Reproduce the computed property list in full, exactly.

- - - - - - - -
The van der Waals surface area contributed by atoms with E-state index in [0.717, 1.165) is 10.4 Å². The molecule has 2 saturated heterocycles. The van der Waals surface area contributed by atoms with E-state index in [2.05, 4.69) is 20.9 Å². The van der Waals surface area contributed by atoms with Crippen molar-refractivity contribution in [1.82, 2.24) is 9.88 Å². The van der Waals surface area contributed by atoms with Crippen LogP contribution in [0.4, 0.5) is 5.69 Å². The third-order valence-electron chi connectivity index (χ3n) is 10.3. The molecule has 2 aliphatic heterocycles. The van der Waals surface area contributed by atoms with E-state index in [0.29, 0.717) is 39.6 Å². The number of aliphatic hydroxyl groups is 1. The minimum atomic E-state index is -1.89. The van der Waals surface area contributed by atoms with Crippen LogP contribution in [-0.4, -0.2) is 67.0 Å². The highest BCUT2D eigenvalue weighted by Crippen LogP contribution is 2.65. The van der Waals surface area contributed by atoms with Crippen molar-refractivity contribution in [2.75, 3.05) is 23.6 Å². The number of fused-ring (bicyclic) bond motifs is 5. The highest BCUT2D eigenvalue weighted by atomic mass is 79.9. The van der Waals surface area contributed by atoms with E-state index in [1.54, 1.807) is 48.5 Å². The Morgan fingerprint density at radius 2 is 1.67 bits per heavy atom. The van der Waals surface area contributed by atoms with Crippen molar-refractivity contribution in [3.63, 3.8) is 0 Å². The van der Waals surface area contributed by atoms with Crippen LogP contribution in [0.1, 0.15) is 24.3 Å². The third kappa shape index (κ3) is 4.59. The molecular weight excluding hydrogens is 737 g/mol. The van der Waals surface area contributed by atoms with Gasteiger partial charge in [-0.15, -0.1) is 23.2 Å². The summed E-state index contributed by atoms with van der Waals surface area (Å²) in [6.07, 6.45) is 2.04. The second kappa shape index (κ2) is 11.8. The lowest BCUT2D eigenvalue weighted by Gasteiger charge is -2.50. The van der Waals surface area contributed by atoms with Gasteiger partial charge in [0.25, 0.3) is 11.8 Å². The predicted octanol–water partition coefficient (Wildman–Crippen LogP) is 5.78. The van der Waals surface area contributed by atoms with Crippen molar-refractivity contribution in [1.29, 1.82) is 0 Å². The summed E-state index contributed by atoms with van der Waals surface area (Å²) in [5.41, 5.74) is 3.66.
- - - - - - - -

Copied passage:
The van der Waals surface area contributed by atoms with E-state index in [0.717, 1.165) is 10.4 Å². The molecule has 2 saturated heterocycles. The van der Waals surface area contributed by atoms with E-state index in [2.05, 4.69) is 20.9 Å². The van der Waals surface area contributed by atoms with Crippen molar-refractivity contribution in [1.82, 2.24) is 9.88 Å². The van der Waals surface area contributed by atoms with Crippen LogP contribution in [0.4, 0.5) is 5.69 Å². The third-order valence-electron chi connectivity index (χ3n) is 10.3. The molecule has 2 aliphatic heterocycles. The van der Waals surface area contributed by atoms with E-state index in [0.29, 0.717) is 39.6 Å². The number of aliphatic hydroxyl groups is 1. The minimum atomic E-state index is -1.89. The van der Waals surface area contributed by atoms with Crippen LogP contribution in [-0.4, -0.2) is 67.0 Å². The highest BCUT2D eigenvalue weighted by Crippen LogP contribution is 2.65. The van der Waals surface area contributed by atoms with Crippen molar-refractivity contribution in [2.75, 3.05) is 23.6 Å². The number of fused-ring (bicyclic) bond motifs is 5. The highest BCUT2D eigenvalue weighted by atomic mass is 79.9. The van der Waals surface area contributed by atoms with E-state index in [1.54, 1.807) is 48.5 Å². The Morgan fingerprint density at radius 2 is 1.67 bits per heavy atom. The van der Waals surface area contributed by atoms with Crippen molar-refractivity contribution in [3.63, 3.8) is 0 Å². The van der Waals surface area contributed by atoms with Crippen LogP contribution in [0.1, 0.15) is 24.3 Å². The third kappa shape index (κ3) is 4.59. The molecular weight excluding hydrogens is 737 g/mol. The van der Waals surface area contributed by atoms with Gasteiger partial charge in [-0.15, -0.1) is 23.2 Å². The summed E-state index contributed by atoms with van der Waals surface area (Å²) in [6.07, 6.45) is 2.04. The second kappa shape index (κ2) is 11.8. The lowest BCUT2D eigenvalue weighted by Gasteiger charge is -2.50. The van der Waals surface area contributed by atoms with Gasteiger partial charge in [0.25, 0.3) is 11.8 Å². The predicted octanol–water partition coefficient (Wildman–Crippen LogP) is 5.78. The van der Waals surface area contributed by atoms with Crippen molar-refractivity contribution in [1.29, 1.82) is 0 Å². The summed E-state index contributed by atoms with van der Waals surface area (Å²) in [5.41, 5.74) is 3.66.